Little League field to music video: Teen’s music goes global

HAMILTON, Ohio (AP) — Creating a world-wide sensation music video that is sweet, compassionate but still loaded with an inspiring, tuneful message about courage would be a tough order for any adult.

But Hamilton’s 14-year-old Erika Scott makes it look easy.

Though the Hamilton Freshman School student is a tad shy off camera, her passion for helping others has her shining bright as she performs her hit song “Brave” to an increasingly global audience on YouTube and other Internet venues.

And she is no stranger to the spotlight, having already drawn wide attention as the lone female player on Hamilton West Side Little League’s regional champion in the national Little League World Series tournament and three state championship teams.

For a young teenager, Scott already has an impressive resume most adults would envy.

At age four she was featured on ESPN TV for throwing a strike at a Cincinnati Reds game.

She played piano at age 5 and then tackled the guitar and trumpet.

And she just finished her first music album, on which “Brave” is one of the tracks, with the help of a high-profile Los Angeles music producer. The proceeds are going to The Young and Brave Foundation, which fights youth cancer.

It’s easy to be dazzled by the talents radiating off this Renaissance teen but don’t let it distract you from her amazing heart.

It beats as her passion source and powers her desire not for fame but to help those who suffer.

Her close friend Kyleigh Wright died last year from a rare neurological disease, and in typical fashion, Scott decided to turn tragedy into a triumph of altruism.

“I wanted to find a way to help people,” Scott said of the video, which features local children and teen survivors of Chiari Malformation Type I, a neurological disease, many of them treated at Cincinnati Children’s Medical Center in Liberty Township, which features a Neurosurgery Fitzpatrick Chiari Research Foundation where donations can be made.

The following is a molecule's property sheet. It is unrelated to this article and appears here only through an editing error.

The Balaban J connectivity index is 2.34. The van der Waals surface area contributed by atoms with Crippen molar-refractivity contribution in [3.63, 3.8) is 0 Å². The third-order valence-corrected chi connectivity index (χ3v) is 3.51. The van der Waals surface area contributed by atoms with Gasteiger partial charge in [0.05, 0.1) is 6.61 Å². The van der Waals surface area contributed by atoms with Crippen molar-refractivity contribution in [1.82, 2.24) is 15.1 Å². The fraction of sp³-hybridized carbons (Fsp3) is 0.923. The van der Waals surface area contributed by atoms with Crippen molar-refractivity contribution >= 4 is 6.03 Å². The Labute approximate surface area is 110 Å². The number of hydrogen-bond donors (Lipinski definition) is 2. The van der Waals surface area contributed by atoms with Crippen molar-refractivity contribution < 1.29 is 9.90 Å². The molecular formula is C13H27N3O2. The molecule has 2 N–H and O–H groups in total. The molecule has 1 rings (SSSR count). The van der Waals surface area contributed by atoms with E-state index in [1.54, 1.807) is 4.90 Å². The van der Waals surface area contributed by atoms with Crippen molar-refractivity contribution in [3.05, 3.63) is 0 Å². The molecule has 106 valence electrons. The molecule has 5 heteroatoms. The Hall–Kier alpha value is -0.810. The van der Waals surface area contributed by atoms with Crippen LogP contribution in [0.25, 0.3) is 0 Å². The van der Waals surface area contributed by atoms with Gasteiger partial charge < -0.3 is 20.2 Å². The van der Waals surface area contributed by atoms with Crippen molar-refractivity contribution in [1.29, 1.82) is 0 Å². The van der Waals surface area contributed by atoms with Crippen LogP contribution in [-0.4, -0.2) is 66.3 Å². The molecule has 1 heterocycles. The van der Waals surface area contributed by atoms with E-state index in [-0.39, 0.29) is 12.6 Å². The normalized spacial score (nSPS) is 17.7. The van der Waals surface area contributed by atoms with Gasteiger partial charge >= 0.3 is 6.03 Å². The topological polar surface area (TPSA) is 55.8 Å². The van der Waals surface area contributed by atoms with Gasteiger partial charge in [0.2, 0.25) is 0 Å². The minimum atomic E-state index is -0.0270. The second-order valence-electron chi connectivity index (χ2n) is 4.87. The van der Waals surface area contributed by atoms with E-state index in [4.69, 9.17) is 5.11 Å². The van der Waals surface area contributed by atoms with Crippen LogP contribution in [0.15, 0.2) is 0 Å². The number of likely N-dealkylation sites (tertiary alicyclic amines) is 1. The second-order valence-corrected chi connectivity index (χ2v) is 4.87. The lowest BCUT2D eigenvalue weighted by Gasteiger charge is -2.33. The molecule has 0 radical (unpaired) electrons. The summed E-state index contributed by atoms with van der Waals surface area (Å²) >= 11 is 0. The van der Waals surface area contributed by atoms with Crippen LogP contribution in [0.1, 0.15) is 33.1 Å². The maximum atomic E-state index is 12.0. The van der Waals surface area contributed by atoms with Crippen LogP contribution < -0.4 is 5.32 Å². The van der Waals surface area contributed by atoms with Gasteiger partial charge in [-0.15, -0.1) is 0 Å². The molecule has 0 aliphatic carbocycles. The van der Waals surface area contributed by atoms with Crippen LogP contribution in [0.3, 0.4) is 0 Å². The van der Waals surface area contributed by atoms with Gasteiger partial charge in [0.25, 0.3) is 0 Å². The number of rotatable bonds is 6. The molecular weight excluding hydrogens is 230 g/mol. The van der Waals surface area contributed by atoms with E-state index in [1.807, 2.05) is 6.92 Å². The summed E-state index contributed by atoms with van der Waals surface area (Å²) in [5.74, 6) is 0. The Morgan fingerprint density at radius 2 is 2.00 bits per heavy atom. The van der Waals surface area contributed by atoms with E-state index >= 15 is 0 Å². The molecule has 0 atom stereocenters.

The professionally produced video, which includes scenes from Liberty Center’s elevated garden, patients at Children’s and other Butler County locations, highlights Scott’s strong lyrics urging those in the throes of illness to remain brave.

“I wanted people to see the (Chiari) patients with the (surgical) scars on their necks to see how it (treatment) helped them,” she said.

Scott sings her song, dances with others and playfully has paint poured on her head because painting is a connective touchstone with many of the young Chiari patients she has befriended at Children’s.

“They really enjoy painting so I though painting should be a theme in the video,” she said.

St. Xavier High School sophomore Jake Fitzpatrick is a Chiari survivor in a most extraordinary way.

Diagnosed when he was younger, doctors said he’d never be able to play sports.

It makes his recently completed season as a junior varsity cornerback on St. Xavier’s heralded football team all the more satisfying.

Fitzpatrick and Scott are friends. And making the video with her, said Fitzpatrick, was “a very fun experience” but also “a way to do stuff for charity, get things done and defeat the disease.”

Scott said reaction to the video has been “really overwhelming to me. I didn’t think it would mean so much to people.”

“People have been telling me I’m inspiring them and I’ve gotten messages on Facebook from grownups . saying my story was inspiring to them,” Scott said.

Hamilton Freshman School Principal Jeff Miller echoed Scott’s inspirational impact.

“The thing that really impresses me about Erika is the fact that music is only one part of who she is. I’ve known her best for her great academics and the fact that she is such a positive person in our school community,” Miller said. “Her compassion for others is as evident in her daily life as it is in the music that she writes.”

Music producer Brandon Blue Hamilton, who helped create Scott’s album entitled “5114” — for the number of days she had lived when her music was released publicly — said, “working with Erika has been a really unique experience. It’s a breath of fresh air to work with an artist whose ego is so uninvolved with a project.”

Her album is now available online at iTunes.

The Renaissance teen’s latest interest is volleyball and she hopes to excel at it enough to play in college.

If it comes down to a matter of courage — she will.

Little League field to music video: Hamilton teen’s music goes global




Information from: MIDDLETOWN: Hamilton-Middletown Journal News ,